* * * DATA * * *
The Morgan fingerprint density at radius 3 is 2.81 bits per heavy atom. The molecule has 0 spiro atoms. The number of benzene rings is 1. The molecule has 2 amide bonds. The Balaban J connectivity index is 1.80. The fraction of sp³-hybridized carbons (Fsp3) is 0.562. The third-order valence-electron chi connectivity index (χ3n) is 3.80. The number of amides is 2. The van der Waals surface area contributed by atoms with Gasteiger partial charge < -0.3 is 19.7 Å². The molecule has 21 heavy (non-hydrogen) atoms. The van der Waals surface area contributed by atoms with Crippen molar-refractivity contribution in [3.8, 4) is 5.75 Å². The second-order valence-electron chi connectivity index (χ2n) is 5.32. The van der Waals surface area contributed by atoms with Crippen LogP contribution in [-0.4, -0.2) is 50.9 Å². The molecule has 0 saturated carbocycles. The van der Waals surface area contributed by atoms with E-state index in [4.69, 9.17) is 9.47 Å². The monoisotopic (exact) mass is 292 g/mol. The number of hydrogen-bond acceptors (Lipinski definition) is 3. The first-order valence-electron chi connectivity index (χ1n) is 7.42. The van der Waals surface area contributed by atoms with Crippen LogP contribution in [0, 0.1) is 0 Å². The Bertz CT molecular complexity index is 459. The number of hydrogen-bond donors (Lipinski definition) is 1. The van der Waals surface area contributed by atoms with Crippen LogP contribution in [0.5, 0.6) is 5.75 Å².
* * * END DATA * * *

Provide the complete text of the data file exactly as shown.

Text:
The Morgan fingerprint density at radius 3 is 2.81 bits per heavy atom. The molecule has 0 spiro atoms. The number of benzene rings is 1. The molecule has 2 amide bonds. The Balaban J connectivity index is 1.80. The fraction of sp³-hybridized carbons (Fsp3) is 0.562. The third-order valence-electron chi connectivity index (χ3n) is 3.80. The number of amides is 2. The van der Waals surface area contributed by atoms with Gasteiger partial charge < -0.3 is 19.7 Å². The molecule has 21 heavy (non-hydrogen) atoms. The van der Waals surface area contributed by atoms with Crippen molar-refractivity contribution in [3.8, 4) is 5.75 Å². The second-order valence-electron chi connectivity index (χ2n) is 5.32. The van der Waals surface area contributed by atoms with Crippen LogP contribution in [-0.4, -0.2) is 50.9 Å². The molecule has 0 saturated carbocycles. The van der Waals surface area contributed by atoms with E-state index in [4.69, 9.17) is 9.47 Å². The monoisotopic (exact) mass is 292 g/mol. The number of hydrogen-bond acceptors (Lipinski definition) is 3. The first-order valence-electron chi connectivity index (χ1n) is 7.42. The van der Waals surface area contributed by atoms with Crippen LogP contribution in [0, 0.1) is 0 Å². The Bertz CT molecular complexity index is 459. The number of hydrogen-bond donors (Lipinski definition) is 1. The van der Waals surface area contributed by atoms with Crippen LogP contribution in [0.5, 0.6) is 5.75 Å².